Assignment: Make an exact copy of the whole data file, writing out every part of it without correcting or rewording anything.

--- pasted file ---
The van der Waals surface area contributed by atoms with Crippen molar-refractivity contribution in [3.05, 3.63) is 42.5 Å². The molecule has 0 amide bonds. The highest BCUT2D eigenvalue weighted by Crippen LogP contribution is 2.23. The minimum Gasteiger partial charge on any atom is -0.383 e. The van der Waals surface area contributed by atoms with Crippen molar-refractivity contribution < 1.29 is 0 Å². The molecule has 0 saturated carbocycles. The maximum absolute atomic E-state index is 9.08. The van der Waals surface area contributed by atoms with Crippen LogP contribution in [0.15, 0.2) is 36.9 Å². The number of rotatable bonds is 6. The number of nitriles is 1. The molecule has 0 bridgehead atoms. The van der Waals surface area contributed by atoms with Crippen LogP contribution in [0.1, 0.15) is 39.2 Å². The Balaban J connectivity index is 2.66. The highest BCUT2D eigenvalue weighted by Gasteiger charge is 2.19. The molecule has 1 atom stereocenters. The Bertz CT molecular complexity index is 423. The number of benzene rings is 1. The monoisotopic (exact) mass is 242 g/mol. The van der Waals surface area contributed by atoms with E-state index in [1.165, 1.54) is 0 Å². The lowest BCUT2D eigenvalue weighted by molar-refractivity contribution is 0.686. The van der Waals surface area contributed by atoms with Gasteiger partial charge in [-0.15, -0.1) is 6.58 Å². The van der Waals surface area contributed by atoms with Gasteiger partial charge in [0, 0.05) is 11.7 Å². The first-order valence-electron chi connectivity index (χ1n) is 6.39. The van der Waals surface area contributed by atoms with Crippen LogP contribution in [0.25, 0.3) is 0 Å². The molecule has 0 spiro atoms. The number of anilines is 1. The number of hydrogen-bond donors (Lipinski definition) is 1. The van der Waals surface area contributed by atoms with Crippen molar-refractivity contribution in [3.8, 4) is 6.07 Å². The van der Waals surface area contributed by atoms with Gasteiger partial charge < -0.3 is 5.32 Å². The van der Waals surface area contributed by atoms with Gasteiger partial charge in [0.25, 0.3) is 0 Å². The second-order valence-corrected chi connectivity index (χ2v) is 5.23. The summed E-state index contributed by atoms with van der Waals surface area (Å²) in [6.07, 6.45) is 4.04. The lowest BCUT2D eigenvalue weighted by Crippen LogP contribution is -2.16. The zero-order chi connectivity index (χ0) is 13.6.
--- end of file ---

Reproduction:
The van der Waals surface area contributed by atoms with Crippen molar-refractivity contribution in [3.05, 3.63) is 42.5 Å². The molecule has 0 amide bonds. The highest BCUT2D eigenvalue weighted by Crippen LogP contribution is 2.23. The minimum Gasteiger partial charge on any atom is -0.383 e. The van der Waals surface area contributed by atoms with Crippen molar-refractivity contribution < 1.29 is 0 Å². The molecule has 0 saturated carbocycles. The maximum absolute atomic E-state index is 9.08. The van der Waals surface area contributed by atoms with Crippen LogP contribution in [0.15, 0.2) is 36.9 Å². The number of rotatable bonds is 6. The number of nitriles is 1. The molecule has 0 bridgehead atoms. The van der Waals surface area contributed by atoms with Crippen LogP contribution in [0.1, 0.15) is 39.2 Å². The Balaban J connectivity index is 2.66. The highest BCUT2D eigenvalue weighted by Gasteiger charge is 2.19. The molecule has 1 atom stereocenters. The Bertz CT molecular complexity index is 423. The number of benzene rings is 1. The monoisotopic (exact) mass is 242 g/mol. The van der Waals surface area contributed by atoms with E-state index in [1.165, 1.54) is 0 Å². The lowest BCUT2D eigenvalue weighted by molar-refractivity contribution is 0.686. The van der Waals surface area contributed by atoms with Gasteiger partial charge in [-0.15, -0.1) is 6.58 Å². The van der Waals surface area contributed by atoms with Gasteiger partial charge in [0, 0.05) is 11.7 Å². The first-order valence-electron chi connectivity index (χ1n) is 6.39. The van der Waals surface area contributed by atoms with Crippen LogP contribution in [0.25, 0.3) is 0 Å². The molecule has 0 spiro atoms. The number of anilines is 1. The number of hydrogen-bond donors (Lipinski definition) is 1. The van der Waals surface area contributed by atoms with Crippen molar-refractivity contribution in [3.8, 4) is 6.07 Å². The van der Waals surface area contributed by atoms with Gasteiger partial charge < -0.3 is 5.32 Å². The van der Waals surface area contributed by atoms with Gasteiger partial charge in [0.25, 0.3) is 0 Å². The second-order valence-corrected chi connectivity index (χ2v) is 5.23. The summed E-state index contributed by atoms with van der Waals surface area (Å²) in [6.07, 6.45) is 4.04. The lowest BCUT2D eigenvalue weighted by Crippen LogP contribution is -2.16. The zero-order chi connectivity index (χ0) is 13.6.